The head of the UN women's agency has lambasted the fact that 40 per cent of women globally are likely to be beaten, raped, abused or mutilated.
Speaking on Monday at the opening of a two-week meeting of the UN commission on the status of women, Michelle Bachelet said that the conference provided an opportunity for all countries to address "this most pervasive violation of human rights and dignity."
"This pandemic strikes the life of millions of women, fractures families and communities and impedes development, costing countries billions of dollars each year in healthcare costs and lost productivity."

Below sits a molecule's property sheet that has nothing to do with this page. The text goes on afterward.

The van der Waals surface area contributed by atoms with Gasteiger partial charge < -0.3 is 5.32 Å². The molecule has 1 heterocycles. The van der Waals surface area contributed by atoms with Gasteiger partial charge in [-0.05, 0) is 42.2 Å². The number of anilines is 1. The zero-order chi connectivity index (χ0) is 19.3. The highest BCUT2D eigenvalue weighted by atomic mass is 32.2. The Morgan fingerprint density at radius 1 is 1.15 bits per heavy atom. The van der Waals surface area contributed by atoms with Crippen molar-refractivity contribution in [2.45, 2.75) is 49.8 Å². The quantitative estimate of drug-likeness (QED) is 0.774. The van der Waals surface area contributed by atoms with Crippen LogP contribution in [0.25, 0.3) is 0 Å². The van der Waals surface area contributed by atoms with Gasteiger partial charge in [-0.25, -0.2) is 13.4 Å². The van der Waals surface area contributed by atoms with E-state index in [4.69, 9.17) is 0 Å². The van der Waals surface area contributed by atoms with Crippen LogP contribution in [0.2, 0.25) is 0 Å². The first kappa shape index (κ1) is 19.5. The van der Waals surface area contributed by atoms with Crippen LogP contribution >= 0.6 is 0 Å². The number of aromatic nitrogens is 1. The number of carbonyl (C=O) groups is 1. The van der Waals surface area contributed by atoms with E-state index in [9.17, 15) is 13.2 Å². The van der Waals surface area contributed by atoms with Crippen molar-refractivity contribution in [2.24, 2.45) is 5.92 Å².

Ms Bachelet said she hoped the meeting would produce a final document that will be "an important tool for progress in the struggle against violence against women."
Governments failed to agree a final statement a decade ago because of squabbles over sex education, reproductive health rights and demands for cultural and religious exceptions.
The UN convention on the elimination of discrimination against women has been ratified by 187 countries, but there are still over 600 million women in countries where domestic violence is not considered a crime.
Ms Bachelet concluded that it's time for action when "intimate partner violence" is responsible for between 40 and 70 per cent of female murder victims in Australia, Canada, Israel, South Africa and the US, when one in three girls in developing countries is likely to be a child bride, when millions of women are trafficked in modern-day slavery, and when rape is used as a tactic of war.